Robbie Rogers revealed Friday that he is gay and retiring from professional soccerbut he's still welcome to play for the Chicago Fire, which acquired the MLS rights to Rogers in January as part of a trade with the Columbus Crew.
"Yesterday I thought he was a very good player and I still think that today. Should Robbie want to return to the game, we would still be open to him being part of the Fire," Chicago Fire head coach Frank Klopas told the team's website, Chicago-Fire.com .
Rogers, 25, played for the Crew from 2007-11 before taking his game overseas to play in England for Leeds United and Stevenage. Rogers blogged Friday from London that he is gay and that he "could not be happier" with his decision to retire.
"Secrets can cause so much internal damage," Rogers wrote in the coming-out blog. "People love to preach about honesty, how honesty is so plain and simple. Try explaining to your loved ones after 25 years you are gay. Try convincing yourself that your creator has the most wonderful purpose for you even though you were taught differently.
"I always thought I could hide this secret. Football was my escape, my purpose, my identity. Football hid my secret, gave me more joy than I could have ever imagined. … I will always be thankful for my career. I will remember Beijing, the MLS Cup, and most of all my teammates. I will never forget the friends I have made a long the way and the friends that supported me once they knew my secret."
Rogers won the MLS Cup with Columbus in 2008, has played 18 games for the U.S. Men's National Team, and played on the U.S. Olympic Team in the Beijing Olympics in 2008.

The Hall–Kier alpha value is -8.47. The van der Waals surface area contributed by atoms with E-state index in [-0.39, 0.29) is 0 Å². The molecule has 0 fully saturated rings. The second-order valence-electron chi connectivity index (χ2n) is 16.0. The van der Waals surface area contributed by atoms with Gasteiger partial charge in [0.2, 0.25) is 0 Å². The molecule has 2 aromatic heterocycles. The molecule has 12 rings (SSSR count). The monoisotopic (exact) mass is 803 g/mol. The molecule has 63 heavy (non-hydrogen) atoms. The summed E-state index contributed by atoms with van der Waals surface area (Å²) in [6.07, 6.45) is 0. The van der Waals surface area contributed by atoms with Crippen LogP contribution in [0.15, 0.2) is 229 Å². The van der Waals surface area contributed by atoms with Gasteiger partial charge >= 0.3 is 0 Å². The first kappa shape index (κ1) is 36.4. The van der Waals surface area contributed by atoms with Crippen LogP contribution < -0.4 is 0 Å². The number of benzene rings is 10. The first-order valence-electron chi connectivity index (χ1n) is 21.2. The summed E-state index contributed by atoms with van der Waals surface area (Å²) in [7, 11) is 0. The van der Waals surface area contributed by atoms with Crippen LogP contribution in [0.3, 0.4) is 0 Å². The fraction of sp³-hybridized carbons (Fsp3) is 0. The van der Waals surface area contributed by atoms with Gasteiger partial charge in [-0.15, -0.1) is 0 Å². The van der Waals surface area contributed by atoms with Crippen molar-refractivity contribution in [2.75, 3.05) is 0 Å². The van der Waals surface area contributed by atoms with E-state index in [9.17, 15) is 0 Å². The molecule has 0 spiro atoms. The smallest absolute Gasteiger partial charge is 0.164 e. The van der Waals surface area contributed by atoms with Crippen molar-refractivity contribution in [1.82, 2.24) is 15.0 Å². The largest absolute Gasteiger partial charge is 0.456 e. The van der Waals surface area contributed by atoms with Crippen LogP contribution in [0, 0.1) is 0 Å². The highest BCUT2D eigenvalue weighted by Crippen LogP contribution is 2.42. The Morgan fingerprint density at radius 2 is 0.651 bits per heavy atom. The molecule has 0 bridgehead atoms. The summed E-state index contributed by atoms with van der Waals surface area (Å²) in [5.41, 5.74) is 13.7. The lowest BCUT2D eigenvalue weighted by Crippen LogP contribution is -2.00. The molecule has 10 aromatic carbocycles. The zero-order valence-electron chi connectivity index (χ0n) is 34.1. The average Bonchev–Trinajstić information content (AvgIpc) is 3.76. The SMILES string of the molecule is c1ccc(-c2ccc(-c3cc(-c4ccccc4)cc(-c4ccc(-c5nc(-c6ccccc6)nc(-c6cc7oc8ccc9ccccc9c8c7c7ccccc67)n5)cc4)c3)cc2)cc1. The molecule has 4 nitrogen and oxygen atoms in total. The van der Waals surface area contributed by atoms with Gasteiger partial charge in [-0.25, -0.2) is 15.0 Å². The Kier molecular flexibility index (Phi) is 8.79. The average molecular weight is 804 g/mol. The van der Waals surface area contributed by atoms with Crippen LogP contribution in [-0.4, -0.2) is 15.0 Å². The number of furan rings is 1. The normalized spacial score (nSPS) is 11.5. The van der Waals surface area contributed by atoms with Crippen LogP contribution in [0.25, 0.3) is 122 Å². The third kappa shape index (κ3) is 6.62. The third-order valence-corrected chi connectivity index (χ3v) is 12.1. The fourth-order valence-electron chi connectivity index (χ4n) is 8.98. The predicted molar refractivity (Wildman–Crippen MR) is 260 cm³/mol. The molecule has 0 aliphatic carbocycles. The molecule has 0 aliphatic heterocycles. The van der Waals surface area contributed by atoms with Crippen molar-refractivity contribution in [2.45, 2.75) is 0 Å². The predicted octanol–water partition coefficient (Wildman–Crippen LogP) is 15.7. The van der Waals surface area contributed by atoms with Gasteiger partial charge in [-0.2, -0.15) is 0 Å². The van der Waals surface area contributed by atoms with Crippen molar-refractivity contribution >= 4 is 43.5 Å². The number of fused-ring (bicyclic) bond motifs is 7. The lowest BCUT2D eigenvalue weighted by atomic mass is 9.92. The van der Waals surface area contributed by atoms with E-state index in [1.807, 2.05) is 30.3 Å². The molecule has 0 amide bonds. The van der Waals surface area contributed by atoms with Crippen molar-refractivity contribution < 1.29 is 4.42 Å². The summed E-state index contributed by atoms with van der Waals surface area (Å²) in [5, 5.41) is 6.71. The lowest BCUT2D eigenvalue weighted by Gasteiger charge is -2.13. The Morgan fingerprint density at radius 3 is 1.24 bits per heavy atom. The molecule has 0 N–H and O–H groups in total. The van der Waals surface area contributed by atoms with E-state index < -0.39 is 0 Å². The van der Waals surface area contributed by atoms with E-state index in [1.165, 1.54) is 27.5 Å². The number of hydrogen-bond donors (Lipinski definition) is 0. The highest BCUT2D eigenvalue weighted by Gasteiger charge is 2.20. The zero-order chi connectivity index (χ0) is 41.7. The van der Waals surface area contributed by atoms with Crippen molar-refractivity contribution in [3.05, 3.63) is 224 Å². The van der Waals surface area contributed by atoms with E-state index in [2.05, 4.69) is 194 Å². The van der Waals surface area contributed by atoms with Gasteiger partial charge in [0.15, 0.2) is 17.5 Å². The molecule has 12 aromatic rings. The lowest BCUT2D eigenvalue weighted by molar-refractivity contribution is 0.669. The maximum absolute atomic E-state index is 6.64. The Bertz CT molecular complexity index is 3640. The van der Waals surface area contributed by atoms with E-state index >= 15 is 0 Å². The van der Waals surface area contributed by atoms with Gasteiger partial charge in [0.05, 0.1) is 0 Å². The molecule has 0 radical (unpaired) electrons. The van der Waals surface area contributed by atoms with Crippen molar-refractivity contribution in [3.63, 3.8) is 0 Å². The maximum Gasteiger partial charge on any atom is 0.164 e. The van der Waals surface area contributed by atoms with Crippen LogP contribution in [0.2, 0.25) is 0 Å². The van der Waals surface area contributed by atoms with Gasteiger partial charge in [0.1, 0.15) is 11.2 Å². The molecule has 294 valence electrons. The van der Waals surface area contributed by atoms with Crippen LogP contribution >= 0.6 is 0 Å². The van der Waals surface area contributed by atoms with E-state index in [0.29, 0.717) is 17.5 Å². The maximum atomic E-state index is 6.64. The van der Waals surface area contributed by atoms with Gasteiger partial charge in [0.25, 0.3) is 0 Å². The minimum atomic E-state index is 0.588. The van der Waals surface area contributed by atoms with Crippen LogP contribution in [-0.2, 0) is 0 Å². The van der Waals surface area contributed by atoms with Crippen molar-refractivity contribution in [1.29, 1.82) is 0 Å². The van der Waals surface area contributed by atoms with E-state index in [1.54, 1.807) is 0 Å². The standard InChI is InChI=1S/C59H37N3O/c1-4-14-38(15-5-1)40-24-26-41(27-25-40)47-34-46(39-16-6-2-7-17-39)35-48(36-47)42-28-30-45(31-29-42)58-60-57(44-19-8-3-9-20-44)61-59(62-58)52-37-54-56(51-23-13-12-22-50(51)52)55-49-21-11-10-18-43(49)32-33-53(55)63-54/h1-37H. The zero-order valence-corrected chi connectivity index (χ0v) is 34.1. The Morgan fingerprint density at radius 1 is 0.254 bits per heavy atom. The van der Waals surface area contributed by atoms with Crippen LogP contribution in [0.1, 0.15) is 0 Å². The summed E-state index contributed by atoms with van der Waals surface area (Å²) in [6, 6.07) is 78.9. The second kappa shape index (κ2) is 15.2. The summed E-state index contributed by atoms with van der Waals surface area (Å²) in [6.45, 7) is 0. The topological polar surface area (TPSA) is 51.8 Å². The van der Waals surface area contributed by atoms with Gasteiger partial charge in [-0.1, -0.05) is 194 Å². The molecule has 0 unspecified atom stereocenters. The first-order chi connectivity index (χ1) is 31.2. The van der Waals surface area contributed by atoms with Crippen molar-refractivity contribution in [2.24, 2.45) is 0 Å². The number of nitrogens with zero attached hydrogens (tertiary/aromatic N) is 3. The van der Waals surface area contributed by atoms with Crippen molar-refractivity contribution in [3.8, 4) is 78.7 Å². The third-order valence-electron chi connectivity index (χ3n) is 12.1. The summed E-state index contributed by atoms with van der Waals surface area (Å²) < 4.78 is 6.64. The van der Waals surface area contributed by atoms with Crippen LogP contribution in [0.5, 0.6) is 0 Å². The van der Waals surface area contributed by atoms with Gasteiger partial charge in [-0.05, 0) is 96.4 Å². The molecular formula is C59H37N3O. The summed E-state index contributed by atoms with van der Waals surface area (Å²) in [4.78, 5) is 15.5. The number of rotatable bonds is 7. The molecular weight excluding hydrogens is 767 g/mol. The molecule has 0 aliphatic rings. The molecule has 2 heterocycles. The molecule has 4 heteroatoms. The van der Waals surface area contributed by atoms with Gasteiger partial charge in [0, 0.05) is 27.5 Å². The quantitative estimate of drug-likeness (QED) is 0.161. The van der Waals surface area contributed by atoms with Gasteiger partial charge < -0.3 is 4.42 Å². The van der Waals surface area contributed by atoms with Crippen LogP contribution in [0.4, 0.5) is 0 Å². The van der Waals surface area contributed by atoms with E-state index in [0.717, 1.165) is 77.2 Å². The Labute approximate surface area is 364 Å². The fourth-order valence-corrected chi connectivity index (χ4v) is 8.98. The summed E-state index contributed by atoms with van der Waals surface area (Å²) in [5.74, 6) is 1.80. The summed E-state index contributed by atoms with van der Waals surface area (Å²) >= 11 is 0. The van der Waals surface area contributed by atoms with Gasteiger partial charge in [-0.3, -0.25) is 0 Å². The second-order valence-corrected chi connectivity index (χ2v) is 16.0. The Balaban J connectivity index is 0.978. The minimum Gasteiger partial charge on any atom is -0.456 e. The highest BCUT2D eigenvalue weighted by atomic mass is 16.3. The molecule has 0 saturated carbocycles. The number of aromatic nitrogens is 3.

Rogers wrote that he plans to step away from the sport and "discover myself."
"Life is so full of amazing things. I realized I could only truly enjoy my life once I was honest. Honesty is a [expletive] but makes life so simple and clear. My secret is gone, I am a free man, I can move on and live my life as my creator intended."
David Testo, a fellow gay professional soccer player, wrote "CONGRATS ROBBIE!!!" on Facebookand Testo's post received about 200 LIKES in three hours.
Hudson Taylor, the straight founder and executive director at Athlete Ally, wrote on Facebook: "Very proud of Robbie Rogers for having the courage to come out!"
Kyle Palmer, 28, who lives in Uptown and has played indoor and outdoor soccer in Chicago's gay soccer league for five years, said he is proud of Rogers for coming out, praised his on-field abilities, but also expressed disappointment that he is retiring.
"[It] kind of sucks [he] decided to stop playing," Palmer said. "He is a very, very, very good player."
When told that the Fire has Rogers' MLS rights, Palmer replied, "That's awesomehe would do well [with the Fire.] If he came back [to play] for Chicago, that'd be huge."
Palmer added that the MLS "could use someone like him, especially after some anti-gay [comments hit the MLS last season.] I think he'd do pretty well for himself [back in the MLS.]"
Rogers' coming-out was written about prominently on the homepage of the MLS webpage, and the league even discussed its own anti-gay incidents, writing: "And, of course, we had our own [anti-gay] moments here in MLS last season, when two players were suspended for using a gay slur on the playing field. BothColin Clark, now with the LA Galaxy, and Marc Burch of the Seattle Soundersapologized profusely. Both showed remorse, and did volunteer work aimed toward promoting tolerance and understanding."